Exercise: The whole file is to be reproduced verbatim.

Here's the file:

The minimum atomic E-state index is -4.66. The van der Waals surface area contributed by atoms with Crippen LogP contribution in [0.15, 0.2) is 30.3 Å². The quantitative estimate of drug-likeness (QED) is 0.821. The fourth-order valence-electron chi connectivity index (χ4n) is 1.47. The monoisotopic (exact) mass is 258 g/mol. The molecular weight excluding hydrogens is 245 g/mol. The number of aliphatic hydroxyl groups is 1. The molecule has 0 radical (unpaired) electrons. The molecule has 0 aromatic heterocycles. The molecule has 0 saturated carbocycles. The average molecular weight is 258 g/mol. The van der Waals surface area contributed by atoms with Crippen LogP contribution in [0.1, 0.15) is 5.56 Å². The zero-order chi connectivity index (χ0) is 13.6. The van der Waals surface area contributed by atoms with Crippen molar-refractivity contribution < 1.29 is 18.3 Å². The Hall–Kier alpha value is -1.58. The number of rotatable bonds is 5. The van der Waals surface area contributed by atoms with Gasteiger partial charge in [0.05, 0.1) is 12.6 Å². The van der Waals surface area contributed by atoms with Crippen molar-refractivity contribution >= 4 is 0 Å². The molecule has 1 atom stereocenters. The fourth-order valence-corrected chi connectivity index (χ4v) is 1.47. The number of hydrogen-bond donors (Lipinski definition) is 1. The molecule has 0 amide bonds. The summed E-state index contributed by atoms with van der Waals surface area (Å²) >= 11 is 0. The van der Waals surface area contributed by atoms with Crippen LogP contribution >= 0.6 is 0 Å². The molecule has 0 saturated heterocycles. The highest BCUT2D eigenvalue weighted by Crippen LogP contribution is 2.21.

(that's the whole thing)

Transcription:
The minimum atomic E-state index is -4.66. The van der Waals surface area contributed by atoms with Crippen LogP contribution in [0.15, 0.2) is 30.3 Å². The quantitative estimate of drug-likeness (QED) is 0.821. The fourth-order valence-electron chi connectivity index (χ4n) is 1.47. The monoisotopic (exact) mass is 258 g/mol. The molecular weight excluding hydrogens is 245 g/mol. The number of aliphatic hydroxyl groups is 1. The molecule has 0 radical (unpaired) electrons. The molecule has 0 aromatic heterocycles. The molecule has 0 saturated carbocycles. The average molecular weight is 258 g/mol. The van der Waals surface area contributed by atoms with Crippen LogP contribution in [0.1, 0.15) is 5.56 Å². The zero-order chi connectivity index (χ0) is 13.6. The van der Waals surface area contributed by atoms with Crippen molar-refractivity contribution < 1.29 is 18.3 Å². The Hall–Kier alpha value is -1.58. The number of rotatable bonds is 5. The van der Waals surface area contributed by atoms with Gasteiger partial charge in [0.05, 0.1) is 12.6 Å². The van der Waals surface area contributed by atoms with Crippen molar-refractivity contribution >= 4 is 0 Å². The molecule has 1 atom stereocenters. The fourth-order valence-corrected chi connectivity index (χ4v) is 1.47. The number of hydrogen-bond donors (Lipinski definition) is 1. The molecule has 0 amide bonds. The summed E-state index contributed by atoms with van der Waals surface area (Å²) >= 11 is 0. The van der Waals surface area contributed by atoms with Crippen LogP contribution >= 0.6 is 0 Å². The molecule has 0 saturated heterocycles. The highest BCUT2D eigenvalue weighted by Crippen LogP contribution is 2.21.